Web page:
Legislation impacting charitable giving

The COVID-19 global pandemic has proven to be a marathon, not a sprint. Nonprofit organizations will be relying on the generosity of donors for the foreseeable future to stay afloat and serve the people who need their programs. Supporting the causes you care about is more important now than ever before.

Included below is information about federal legislation that impacts charitable giving and strategies to consider in conjunction with those changes. As always, check with your financial or other professional advisor to determine what type giving is most appropriate for you. The NCCF team is ready to work with you and your advisors on an individual plan for expanding the impact of your philanthropy.

CARES Act

The 2020 CARES Act and the Taxpayer Certainty and Disaster Tax Relief Act provided charitable giving incentives for both itemizing and non-itemizing taxpayers for contributions made to qualifying public charities for tax year 2021. As you plan your 2021 charitable giving, consider how these provisions may impact or inspire your philanthropy, and review strategies you may consider.

SECURE Act

Advisors and donors have long utilized retirement funds as an effective asset for charitable giving, particularly for planned giving. While family members must pay income tax when withdrawing retirement funds, charities do not; giving retirement funds to a charitable organization results in an impactful gift and allows the donor to utilize other tax-wise assets for family.  The 2019 Setting Every Community Up for Retirement Enhancement (SECURE Act) made several changes that could make charitable planning with retirement assets even more appealing.

Tax Cuts and Jobs Act of 2017

The Tax Cuts and Jobs Act of 2017 implemented a standard deduction that changed the way most taxpayers itemize charitable contributions. Generally, a taxpayer will itemize when the combined total of anticipated deductions – including charitable gifts – add up to more than the standard deduction (single filer is $12,400; married filing jointly is $24,800). If anticipated deductions are less than the standard deduction, you’ll likely choose to take the standard deduction and will not itemize.

Individuals who want to maximize their charitable deductions under the new tax laws can benefit by “bundling” their charitable gifts – i.e., make two or more years’ worth of charitable contributions in a single year. This strategy helps push taxpayers over the itemizing threshold, where they can reap the benefit of deducting the full value of their donations.

Bundling your charitable gifts is an ideal strategy to establish or add to a donor advised fund at NCCF. A DAF is a giving vehicle that allows you to make a gift and receive income tax deductibility, while having the ability to advise annual grants to support your favorite nonprofit organizations over time.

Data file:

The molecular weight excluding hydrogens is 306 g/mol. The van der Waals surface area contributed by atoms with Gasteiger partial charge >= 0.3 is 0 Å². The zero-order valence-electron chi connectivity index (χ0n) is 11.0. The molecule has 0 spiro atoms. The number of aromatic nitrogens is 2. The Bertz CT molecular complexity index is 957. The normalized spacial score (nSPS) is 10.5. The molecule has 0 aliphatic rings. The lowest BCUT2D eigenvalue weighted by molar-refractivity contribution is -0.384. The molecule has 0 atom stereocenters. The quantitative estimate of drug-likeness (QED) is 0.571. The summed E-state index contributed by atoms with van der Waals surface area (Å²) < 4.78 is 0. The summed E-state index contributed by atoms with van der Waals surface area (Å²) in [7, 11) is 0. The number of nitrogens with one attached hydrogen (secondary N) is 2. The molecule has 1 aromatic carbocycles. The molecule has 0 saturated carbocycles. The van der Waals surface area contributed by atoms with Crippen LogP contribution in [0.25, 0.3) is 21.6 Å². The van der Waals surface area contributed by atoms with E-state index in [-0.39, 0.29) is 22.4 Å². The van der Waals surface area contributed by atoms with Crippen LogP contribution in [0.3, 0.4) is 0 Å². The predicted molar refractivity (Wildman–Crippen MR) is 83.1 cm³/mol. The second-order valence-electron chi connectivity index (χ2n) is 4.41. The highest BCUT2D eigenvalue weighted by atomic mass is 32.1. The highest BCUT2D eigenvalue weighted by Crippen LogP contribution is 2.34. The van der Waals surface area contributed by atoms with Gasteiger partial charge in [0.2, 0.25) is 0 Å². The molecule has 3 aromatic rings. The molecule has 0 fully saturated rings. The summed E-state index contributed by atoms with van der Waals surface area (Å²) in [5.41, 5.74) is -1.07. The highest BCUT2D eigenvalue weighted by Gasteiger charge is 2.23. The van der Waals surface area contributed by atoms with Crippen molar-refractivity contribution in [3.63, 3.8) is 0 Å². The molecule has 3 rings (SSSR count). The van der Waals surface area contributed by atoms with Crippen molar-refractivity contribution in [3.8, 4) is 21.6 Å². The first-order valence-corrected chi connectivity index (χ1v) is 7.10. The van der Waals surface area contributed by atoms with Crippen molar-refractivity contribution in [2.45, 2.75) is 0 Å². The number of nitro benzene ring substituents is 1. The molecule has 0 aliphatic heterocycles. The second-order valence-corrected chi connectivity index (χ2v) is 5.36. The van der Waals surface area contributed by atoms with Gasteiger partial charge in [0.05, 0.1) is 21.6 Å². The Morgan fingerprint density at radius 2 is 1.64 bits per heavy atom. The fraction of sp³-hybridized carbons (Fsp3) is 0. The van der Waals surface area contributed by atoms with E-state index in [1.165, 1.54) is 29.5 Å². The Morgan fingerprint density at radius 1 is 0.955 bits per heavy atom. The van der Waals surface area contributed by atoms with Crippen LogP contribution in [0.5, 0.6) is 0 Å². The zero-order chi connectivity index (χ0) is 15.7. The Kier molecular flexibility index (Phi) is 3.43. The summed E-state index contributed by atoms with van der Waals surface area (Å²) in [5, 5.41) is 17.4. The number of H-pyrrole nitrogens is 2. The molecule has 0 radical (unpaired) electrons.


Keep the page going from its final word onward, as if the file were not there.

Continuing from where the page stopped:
NCCF does not provide tax or legal advice. The information contained herein is for educational purposes and is not intended to be a substitute for individualized tax, legal or investment advice.

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The NCCF team is ready to work with you and your advisors on an individual plan for expanding the impact of your philanthropy.<\/p>\r\n<h2>CARES Act<\/h2>\r\n<p>The 2020 CARES Act and the Taxpayer Certainty and Disaster Tax Relief Act provided charitable giving incentives for both itemizing and non-itemizing taxpayers for contributions made to qualifying public charities for tax year 2021. As you plan your 2021 charitable giving, consider how these provisions may impact or inspire your philanthropy, and review strategies you may consider.<\/p>","excerpt":"","media":0,"custom":{"social_sharing":{"share_image":""},"masthead":{"title":"","counties":"","affiliate_logo":"","sub_text":"","background_image":"","caption":""},"post_image":{"image":""},"latest_blog":{"post":""},"blocks":{"blocks":[{"fieldset":"8d2e0895df77444baf2690fb407972d5","fieldset_slug":"_button_block","button1_text":"Read More","button1_link":"\/news\/effect-of-coronavirus-legislation-on-charitable-giving","button2_text":"","button2_link":"","button3_text":"","button3_link":""},{"fieldset":"fd39717673c942dfb102a174d17a8b99","fieldset_slug":"_wysiwyg","text":"<h2>SECURE Act<\/h2>\r\n<p>Advisors and donors have long utilized retirement funds as an effective asset for charitable giving, particularly for&nbsp;planned giving. While family members must pay income tax when withdrawing retirement funds, charities do not; giving retirement funds to a charitable organization results in an impactful gift and allows the donor to utilize other tax-wise assets for family.&nbsp; The 2019 Setting Every Community Up for Retirement Enhancement (SECURE Act) made several changes that could make charitable planning with retirement assets even more appealing.<\/p>","image":"","alignment":""},{"fieldset":"8d2e0895df77444baf2690fb407972d5","fieldset_slug":"_button_block","button1_text":"Read More","button1_link":"\/news\/secure-act","button2_text":"","button2_link":"","button3_text":"","button3_link":""},{"fieldset":"fd39717673c942dfb102a174d17a8b99","fieldset_slug":"_wysiwyg","text":"<h2>Tax Cuts and Jobs Act of 2017<\/h2>\r\n<p>The Tax Cuts and Jobs Act of 2017 implemented a standard deduction that changed the way most taxpayers itemize charitable contributions. 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